By Stephen Dafoe
Morinville – Council gave third and final reading to the 2013 operational and capital budgets Dec. 11, paving the way for the Town to go ahead with proposed projects next year. Ratepayers are on track to pay an additional 2 per cent on their spring tax bills to support the budget; however, a combination of property assessments and the setting of the mill rate next spring will ultimately determine just how much taxes will go up.
After shaving $300,000 off the then $14.6 million budget at second reading Nov. 27, Council once again took a look at next year’s operational and capital budget Tuesday night, adding $53,000 in spending and trimming off another $65,000 before giving it third and final reading.
As laid down at first reading Oct. 23, Budget 2013 consisted of an $11 million operating budget combined with a proposed $3.6 million in capital projects. As originally presented, Budget 2013 would have depleted the Town’s operational reserves to just $8,210 in order to support and hold the line at a 2 per cent increase; the maximum administration felt the community could bear. Second reading sliced $130,000 from capital spending and $170,000 from operational spending, the latter a move that kept $178,000 in operational reserves. With Tuesday night’s discussions passed, the Town’s operational reserves will now sit at $188,210.
Further trimming and additions
Council kept the big knives in the drawer during their final budget discussions, preferring instead to use something a little more surgical. Each member of Council provided input on what should stay and what should go before third reading. Councillor Gordon Boddez was not in attendance at the Dec. 11 meeting.
Councillor Lisa Holmes supported adding $10,000 to the Community Services budget to fund a fall festival that would tie in with the Incredible Edible sustainable gardening initiative as well as showcase local food producers. She also called for reducing the $20,000 approved for Municipal Sustainability Plan work to $10,000.
Holmes’ biggest cut was reducing $160,000 in tennis court funding down to $120,000. “I have a hard time spending this money on something that is sitting,” Holmes said, adding she did not feel the courts see heavy use and it made sense to phase their development once usage could be assessed. “I think at this point we need to rethink this and look outside the box a little more.”
Councillor Nicole Boutestein requested $15,000 be removed from the Community Services budget for a community start up initiative as the amount had been included in the budget twice. She also called for adding $35,000 to the budget for a number of trail enhancements at the Morinville Fish and Game Association pond, items that had been included in second reading as a to be determined amount.
Councillor Sheldon Fingler, who had previously supported cutting $100,000 for an outdoor electronic sign for the Morinville Community Cultural Centre, asked to add $3,000 back in so a sign of lettering could be added to the building to clearly identify what it was. Citing ratepayer concerns about the lack of signage and public complaints from people who think the building is part of the high school, Fingler said the time to get something on the building was now. “We do need proper signage at the cultural centre and nothing is happening,” he said.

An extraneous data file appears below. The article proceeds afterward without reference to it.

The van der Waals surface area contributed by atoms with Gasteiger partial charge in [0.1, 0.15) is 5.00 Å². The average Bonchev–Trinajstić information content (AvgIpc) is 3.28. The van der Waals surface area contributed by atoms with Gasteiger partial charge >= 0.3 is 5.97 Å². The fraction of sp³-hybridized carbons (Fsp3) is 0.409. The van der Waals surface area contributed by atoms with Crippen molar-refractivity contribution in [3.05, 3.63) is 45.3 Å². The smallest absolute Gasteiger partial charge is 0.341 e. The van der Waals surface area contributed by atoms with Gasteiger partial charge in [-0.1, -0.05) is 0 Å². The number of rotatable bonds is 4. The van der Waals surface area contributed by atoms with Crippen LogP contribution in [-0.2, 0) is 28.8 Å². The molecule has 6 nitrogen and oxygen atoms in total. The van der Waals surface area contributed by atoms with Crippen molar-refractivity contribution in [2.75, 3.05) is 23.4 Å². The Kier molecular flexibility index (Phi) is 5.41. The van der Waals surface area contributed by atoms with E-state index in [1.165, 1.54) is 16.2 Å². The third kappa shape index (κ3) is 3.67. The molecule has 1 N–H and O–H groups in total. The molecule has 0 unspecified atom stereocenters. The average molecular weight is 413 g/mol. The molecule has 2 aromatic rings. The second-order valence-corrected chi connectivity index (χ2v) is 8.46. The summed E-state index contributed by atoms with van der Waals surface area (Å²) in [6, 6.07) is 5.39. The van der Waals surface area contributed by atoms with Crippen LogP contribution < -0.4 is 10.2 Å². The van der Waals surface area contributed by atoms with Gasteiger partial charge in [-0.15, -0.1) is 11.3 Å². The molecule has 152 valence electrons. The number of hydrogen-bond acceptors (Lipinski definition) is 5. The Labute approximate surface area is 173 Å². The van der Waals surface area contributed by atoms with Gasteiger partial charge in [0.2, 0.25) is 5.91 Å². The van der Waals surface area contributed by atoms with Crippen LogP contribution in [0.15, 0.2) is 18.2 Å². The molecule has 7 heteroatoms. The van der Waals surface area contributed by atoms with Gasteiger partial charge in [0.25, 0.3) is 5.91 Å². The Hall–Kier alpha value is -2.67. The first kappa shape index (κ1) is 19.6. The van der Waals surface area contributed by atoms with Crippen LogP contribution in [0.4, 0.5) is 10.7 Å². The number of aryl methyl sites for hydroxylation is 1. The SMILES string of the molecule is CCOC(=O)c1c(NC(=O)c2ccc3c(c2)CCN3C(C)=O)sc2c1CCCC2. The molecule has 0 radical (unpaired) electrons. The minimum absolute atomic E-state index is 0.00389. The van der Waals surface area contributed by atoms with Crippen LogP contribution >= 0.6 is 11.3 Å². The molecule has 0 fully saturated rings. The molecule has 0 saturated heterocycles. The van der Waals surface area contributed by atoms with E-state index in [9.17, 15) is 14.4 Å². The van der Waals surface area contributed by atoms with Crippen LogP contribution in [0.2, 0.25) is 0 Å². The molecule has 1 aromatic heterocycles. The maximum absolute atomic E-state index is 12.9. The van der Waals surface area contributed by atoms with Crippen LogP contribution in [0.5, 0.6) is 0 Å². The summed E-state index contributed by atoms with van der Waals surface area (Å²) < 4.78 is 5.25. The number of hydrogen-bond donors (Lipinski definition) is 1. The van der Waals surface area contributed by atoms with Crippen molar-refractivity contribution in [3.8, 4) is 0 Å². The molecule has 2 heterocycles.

Councillor David Pattison was successful in getting one of his two items added to the budget. Council supported his idea to add another $5,000 back into the Town’s tree planting budget, originally targeted at $35,000 but chopped down to $30,000 at second reading. However, Pattison’s desire to spend $35,000 for an illuminated Town sign that could be a permanent or portable unit was unplugged by the other four councillors present.
Festival funding unchanged
Council briefly considered a $2,000 perpetual grant for the Historical Society’s Canada Day celebrations, but were reminded the group was not really interested in a set amount. In 2011 the Historical Society did its own independent fundraising to put on the event, then came to Council for the exact amount they were short. That amount was $1,320 in 2011. Administration believed the group wished to do the same in subsequent years, seeking only the grant monies they truly needed to host the event.
A request from the Morinville Festival Society for $100,000 to fund four major festivals in Morinville did not received support from Council; however, Council will be continuing its annual $35,000 in funding for the St. Jean Baptiste Festival. That funding is coupled with approximately $10,000 in staff hours providing support for the annual summer event as well as some in kind donations for use of Town of Morinville facilities. It is anticipated in kind offerings would be made to support the additional festivals.
Tax increase not only increase in revenues
With roughly $312,000 shaved off the original 2013 budget, ratepayers are looking at the same 2 per cent increase envisioned at the outset of budget planning and discussion.
In addition to the anticipated 2 per cent tax increase, Morinville’s Chief Financial Officer, Andy Isbister, has said he is anticipating an equal growth in real assessment for 2013. The tax increase, coupled with a 2 per cent increase in real assessment growth, will see an additional $246,184 going into Town of Morinville coffers next year.
Morinville ratepayers will know the actual amounts in the spring when the mill rate is set and tax notices are sent out. The 2 per cent increase talked about in Budget 2013 does not include school tax requisitions, which are collected by the municipality on behalf of the province.